From travel-size hand gels to industrial-size disinfectants and food-grade barrels, the lid blew off demand for many kinds of containers with the spread of the novel coronavirus.
Blow molding machine builders got to work.
The increased need for squeeze bottles, spray bottles and single-use containers for goods like sanitizers, household cleaners and food products was immediate. Everyone started cleaning their hands, wiping off their surrounding surfaces and dining in more often to fend off the respiratory illness.
Although shoppers left store shelves bare in an early panic-buying frenzy, manufacturers ramped up production of the highly sought goods, often by purchasing more blow molding machines to increase capacity.
The pandemic gave Kautex Machines Inc., and most, if not all, the industry, an "opportunity to demonstrate what we are made of and how adaptable we are as an organization," according to Admir Dobraca, CEO of the North Branch, N.J.,-based subsidiary of Kautex Maschinenbau since February.
Dobraca succeeded Bill Farrant, who had managed the North American site for a decade for Kautex, which builds extrusion blow molding machines for the automotive and, more recently, the packaging markets. Kautex began its push into packaging in earnest this year after a majority shareholder provided "double-digit millions of euros" to invest in pharmaceutical and health care packaging.
Dobraca, who previously was president and CEO of Retal PA LLC and a regional manager of beverage packaging for Husky Injection Molding Systems, said 2020 has been a year of challenges and achievements at Kautex.
"Despite the downturn in automotive markets, we have met our budgets by shifting focus to consumer and industrial packaging. Results have been astonishing," Dobraca said in an email.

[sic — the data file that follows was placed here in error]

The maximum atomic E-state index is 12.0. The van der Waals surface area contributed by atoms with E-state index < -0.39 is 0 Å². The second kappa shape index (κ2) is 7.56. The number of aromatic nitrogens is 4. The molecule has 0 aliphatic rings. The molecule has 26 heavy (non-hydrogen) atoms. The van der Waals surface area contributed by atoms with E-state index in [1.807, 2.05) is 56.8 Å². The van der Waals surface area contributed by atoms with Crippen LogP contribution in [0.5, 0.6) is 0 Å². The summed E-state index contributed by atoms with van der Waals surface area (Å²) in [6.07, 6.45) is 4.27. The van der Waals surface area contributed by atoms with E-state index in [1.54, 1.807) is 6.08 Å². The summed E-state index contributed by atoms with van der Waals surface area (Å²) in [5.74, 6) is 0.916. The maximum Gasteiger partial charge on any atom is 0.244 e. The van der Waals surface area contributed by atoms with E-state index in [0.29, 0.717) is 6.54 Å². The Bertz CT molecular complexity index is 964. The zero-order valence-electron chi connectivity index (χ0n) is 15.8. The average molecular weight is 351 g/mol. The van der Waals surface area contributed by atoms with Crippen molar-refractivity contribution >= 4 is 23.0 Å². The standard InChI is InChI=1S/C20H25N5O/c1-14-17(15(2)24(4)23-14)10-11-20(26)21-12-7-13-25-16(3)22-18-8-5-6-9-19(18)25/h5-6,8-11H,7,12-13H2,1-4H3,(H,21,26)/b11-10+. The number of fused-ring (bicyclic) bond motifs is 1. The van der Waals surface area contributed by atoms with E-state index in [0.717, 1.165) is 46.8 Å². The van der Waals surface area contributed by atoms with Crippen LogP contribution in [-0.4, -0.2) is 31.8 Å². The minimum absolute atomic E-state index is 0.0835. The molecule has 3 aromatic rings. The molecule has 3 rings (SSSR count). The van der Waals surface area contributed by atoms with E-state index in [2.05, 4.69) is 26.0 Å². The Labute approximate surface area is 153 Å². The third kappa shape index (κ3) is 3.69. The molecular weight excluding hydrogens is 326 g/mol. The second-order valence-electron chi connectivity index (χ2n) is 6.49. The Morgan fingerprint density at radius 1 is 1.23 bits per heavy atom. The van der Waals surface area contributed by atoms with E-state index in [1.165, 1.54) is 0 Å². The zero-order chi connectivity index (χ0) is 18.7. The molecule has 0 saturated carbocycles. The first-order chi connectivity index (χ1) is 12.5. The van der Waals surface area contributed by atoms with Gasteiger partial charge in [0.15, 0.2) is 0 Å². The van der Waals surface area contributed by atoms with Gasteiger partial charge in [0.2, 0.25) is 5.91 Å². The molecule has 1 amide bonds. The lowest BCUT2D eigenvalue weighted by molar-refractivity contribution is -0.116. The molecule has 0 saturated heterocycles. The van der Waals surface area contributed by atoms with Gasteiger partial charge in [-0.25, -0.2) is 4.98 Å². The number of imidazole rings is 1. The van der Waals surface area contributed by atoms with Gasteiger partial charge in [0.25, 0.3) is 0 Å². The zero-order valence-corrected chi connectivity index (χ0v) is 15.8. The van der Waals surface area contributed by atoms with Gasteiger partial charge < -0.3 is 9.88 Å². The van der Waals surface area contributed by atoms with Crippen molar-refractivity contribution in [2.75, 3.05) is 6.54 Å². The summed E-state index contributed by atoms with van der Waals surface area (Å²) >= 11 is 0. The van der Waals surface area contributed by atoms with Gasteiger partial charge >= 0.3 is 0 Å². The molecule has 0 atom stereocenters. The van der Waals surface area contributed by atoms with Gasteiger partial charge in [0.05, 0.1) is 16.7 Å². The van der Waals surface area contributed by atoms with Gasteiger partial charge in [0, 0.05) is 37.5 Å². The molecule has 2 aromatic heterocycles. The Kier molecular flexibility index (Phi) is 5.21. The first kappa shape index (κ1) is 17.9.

At W. Amsler Equipment Inc. in Bolton, Ontario, a manufacturer of all-electric linear PET stretch blow molding equipment, orders started pouring in for bottle-making machines in the February to March time frame, CEO Bruce Coxhead said in a phone interview.
The company's machines range from one to six cavities with outputs of 1,500-10,000 bottles per hour.
"Business went topsy-turvy because of COVID-19," Coxhead said. "I sold two machines from my house on a Saturday night off my shop floor. That's how crazy the market demand went. The hand sanitizer market has shot up, but I think it's plateaued and now I'm seeing it start to stabilize to the 20-28/410 neck finishes. We're starting to see runs on those sizes and some scarcity of preforms."
Amsler was sold to Stans, Switzerland-based Benpac Holding AG in January 2020. Coxhead said a formal announcement of that deal is expected in coming weeks.
Fred Piercy, president and general manager of R&B Plastics Machinery LLC in Saline, Mich., said changes in cleaning and home habits, such as grocery shopping and cooking, also increased demand for blow molding machines.
"People staying at home are buying more products to cook at home, and many of those come in plastic packaging," Piercy said in a phone interview. "Food and personal care applications have increased."